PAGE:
The pandemic changed all that in the space of a few weeks as lockdown measures shocked the economy. Jobless claims soared to all-time records, bankruptcies and closures affected large swathes of American business, and gross domestic product collapsed. The International Monetary Fund forecasts that the American economy will shrink by 4.3 percent this year.

But Trump could still claim instead that “it’s the stock market, stupid” as a reason he could be re-elected. Mainly because of the trillions of dollars injected into the economy in the form of fiscal stimulus, US share indices had swum against the economic tide.

The S&P 500 index hit an all-time high in September, allowing Trump to boast that under his administration, investors and the millions of people whose livelihoods depended on the financial industry had never had it so good.

Now, it looks as though even that final claim is looking more fragile. For the past couple of days, US and European stock markets have gone into reverse as investors took fright at the rising number of COVID-19 cases and the re-imposition of economic lockdowns in many countries.

Trump might argue, with a little justification, that Wall Street is worried about the prospect of Joe Biden being elected president by the end of next week. Certainly the contender, by definition, is something of an unknown quantity in terms of economic policy.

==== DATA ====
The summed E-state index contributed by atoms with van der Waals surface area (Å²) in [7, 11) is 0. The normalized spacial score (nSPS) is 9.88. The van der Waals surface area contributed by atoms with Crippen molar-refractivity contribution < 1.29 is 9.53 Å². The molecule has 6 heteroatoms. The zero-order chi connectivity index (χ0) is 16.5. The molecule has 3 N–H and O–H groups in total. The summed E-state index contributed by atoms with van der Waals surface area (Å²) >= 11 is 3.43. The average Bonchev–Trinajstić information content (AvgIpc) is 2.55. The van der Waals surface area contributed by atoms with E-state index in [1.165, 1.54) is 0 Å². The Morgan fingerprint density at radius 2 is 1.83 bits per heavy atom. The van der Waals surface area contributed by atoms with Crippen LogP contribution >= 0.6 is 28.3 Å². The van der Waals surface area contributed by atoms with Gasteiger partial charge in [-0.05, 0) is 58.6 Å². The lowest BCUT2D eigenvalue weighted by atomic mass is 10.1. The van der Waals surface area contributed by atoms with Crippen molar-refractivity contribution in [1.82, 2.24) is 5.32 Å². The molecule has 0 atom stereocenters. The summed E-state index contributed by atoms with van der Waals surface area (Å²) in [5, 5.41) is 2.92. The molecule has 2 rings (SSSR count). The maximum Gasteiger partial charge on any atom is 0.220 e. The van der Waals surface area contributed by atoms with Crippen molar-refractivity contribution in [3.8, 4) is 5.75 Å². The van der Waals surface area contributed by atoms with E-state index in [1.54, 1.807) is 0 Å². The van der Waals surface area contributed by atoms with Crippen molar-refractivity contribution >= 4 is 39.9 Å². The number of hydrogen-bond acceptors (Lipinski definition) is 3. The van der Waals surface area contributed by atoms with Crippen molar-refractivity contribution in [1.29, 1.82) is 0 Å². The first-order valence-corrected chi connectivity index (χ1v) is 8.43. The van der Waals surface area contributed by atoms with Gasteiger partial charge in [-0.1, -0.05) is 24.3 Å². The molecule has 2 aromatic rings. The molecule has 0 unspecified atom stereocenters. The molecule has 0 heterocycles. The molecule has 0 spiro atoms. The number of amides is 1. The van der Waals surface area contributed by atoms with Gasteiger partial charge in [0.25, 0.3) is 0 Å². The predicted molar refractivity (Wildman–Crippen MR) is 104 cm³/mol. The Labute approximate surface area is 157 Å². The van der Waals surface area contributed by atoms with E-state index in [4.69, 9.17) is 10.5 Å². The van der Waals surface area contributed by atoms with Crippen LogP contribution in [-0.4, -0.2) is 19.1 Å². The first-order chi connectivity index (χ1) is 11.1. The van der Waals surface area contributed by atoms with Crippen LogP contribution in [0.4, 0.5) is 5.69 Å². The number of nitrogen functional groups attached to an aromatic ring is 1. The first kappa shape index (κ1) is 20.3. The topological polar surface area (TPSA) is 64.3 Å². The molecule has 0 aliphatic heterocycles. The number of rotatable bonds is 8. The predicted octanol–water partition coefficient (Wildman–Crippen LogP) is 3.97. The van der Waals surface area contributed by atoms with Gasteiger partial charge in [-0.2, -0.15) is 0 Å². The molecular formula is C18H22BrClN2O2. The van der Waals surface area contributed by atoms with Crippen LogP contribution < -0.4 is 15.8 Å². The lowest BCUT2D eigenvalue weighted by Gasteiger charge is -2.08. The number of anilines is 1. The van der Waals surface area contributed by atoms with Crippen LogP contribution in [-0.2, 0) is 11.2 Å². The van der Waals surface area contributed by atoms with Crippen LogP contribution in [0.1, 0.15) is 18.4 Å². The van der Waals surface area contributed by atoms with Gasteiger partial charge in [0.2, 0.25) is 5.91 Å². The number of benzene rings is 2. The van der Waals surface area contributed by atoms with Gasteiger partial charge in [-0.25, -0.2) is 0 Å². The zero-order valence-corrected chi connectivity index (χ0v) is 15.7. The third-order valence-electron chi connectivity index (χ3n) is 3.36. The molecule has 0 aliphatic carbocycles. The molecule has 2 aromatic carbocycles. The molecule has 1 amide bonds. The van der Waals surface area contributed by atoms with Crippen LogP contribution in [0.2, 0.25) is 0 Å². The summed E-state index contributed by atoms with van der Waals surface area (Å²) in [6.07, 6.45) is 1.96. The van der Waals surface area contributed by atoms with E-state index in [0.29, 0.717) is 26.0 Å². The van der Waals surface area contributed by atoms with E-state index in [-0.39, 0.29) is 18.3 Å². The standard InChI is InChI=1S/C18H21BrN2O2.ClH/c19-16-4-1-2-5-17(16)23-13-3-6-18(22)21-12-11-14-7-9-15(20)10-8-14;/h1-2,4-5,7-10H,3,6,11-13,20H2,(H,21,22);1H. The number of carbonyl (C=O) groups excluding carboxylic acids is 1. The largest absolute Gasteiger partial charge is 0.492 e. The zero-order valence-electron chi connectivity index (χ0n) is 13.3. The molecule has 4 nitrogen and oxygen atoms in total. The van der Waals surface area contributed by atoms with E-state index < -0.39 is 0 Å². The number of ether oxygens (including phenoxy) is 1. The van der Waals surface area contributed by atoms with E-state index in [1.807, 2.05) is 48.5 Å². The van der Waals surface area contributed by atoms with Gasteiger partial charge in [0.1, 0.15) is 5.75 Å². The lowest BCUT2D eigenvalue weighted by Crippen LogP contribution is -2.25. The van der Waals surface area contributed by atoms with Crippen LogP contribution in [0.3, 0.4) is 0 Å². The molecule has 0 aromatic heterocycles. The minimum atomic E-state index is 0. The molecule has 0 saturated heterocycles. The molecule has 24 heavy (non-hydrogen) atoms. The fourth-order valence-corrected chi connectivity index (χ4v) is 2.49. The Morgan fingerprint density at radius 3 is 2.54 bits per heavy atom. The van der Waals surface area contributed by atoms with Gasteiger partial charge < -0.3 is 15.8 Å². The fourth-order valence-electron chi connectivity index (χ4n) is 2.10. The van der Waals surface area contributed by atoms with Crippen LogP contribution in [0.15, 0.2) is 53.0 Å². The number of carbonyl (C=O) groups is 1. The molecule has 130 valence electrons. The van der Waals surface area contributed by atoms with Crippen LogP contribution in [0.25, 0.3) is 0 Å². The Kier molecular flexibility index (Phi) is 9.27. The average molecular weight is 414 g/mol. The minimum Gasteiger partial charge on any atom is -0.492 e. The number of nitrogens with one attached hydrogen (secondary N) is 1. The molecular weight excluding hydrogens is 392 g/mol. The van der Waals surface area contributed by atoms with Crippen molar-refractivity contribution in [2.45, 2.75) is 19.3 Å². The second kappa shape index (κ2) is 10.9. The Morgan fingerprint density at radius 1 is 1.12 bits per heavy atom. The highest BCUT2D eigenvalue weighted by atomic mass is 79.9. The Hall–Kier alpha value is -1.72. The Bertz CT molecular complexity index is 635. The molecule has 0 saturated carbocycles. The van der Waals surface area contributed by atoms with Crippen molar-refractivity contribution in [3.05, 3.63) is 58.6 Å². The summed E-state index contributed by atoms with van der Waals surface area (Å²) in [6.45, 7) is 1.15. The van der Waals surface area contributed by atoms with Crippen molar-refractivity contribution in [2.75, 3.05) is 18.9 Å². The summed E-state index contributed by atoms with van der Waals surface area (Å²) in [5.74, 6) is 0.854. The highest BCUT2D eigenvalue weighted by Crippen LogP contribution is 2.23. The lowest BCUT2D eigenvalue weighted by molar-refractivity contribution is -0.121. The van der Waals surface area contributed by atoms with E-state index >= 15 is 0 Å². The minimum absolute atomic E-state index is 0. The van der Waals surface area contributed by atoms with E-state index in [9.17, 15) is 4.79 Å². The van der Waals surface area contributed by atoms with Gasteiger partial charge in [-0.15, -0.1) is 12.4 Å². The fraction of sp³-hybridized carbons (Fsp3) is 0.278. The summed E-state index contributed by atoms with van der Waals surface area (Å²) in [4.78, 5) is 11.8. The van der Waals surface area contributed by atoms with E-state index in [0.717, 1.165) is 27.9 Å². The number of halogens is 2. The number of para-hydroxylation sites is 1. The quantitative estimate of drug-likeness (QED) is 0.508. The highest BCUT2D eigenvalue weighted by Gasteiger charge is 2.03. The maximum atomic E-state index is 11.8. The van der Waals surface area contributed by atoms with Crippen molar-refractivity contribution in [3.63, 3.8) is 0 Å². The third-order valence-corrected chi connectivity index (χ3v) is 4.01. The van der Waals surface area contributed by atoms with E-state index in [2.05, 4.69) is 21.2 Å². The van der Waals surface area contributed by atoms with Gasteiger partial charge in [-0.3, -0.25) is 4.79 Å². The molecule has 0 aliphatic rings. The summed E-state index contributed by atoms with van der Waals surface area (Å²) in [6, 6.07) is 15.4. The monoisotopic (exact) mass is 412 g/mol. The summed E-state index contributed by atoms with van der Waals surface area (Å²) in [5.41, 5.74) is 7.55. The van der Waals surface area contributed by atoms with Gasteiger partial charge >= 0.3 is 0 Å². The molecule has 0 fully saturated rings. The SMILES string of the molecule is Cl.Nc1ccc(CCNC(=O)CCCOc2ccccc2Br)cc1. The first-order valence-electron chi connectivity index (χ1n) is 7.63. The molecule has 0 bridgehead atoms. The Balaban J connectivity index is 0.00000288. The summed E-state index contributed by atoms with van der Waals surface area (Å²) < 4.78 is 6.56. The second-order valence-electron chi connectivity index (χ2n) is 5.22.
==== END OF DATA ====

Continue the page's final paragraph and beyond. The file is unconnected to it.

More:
He is also known to favor some policies — such as tighter regulation on environmental sectors, more spending on health care, and higher taxes for federal services and projects — that have traditionally been regarded as contrary to the philosophy of “free market” America.

In particular, the energy industry is worried about possible restrictions on shale oil and gas production that Biden and his “green” team are believed to favor. However, it should be pointed out that the Democratic candidate has specifically said he will not ban shale fracking, as some environmentalists want.

In any interesting side-story, the state of Texas — one of the biggest in terms of electoral college votes — would seem to have more to lose than any other if the energy scare stories about Biden were true. Yet the contest there between Democrats and Republicans is the closest it has been for decades, according to opinion polls.

The timing of the Wall Street downturn is the worst possible for the incumbent, who has declared every new peak in the S&P as a personal victory throughout his presidency and a sign of his deal-doing prowess. If even this claim is denied to him in the final week of campaigning, it would make the uphill battle against the polls even more difficult.

There is a chance that Big Tech might offer some relief. The likes of Apple, Amazon, Alphabet and Facebook are due to declare their earnings for the third quarter, and how those numbers are received could give the indices a boost, given that they were the ones largely responsible for the big market gains earlier in the year.

But for Trump, any such respite might be too little, too late. It looks as though Wall Street and Main Street are finally catching up in their gloom, and there is nothing the president can do about it.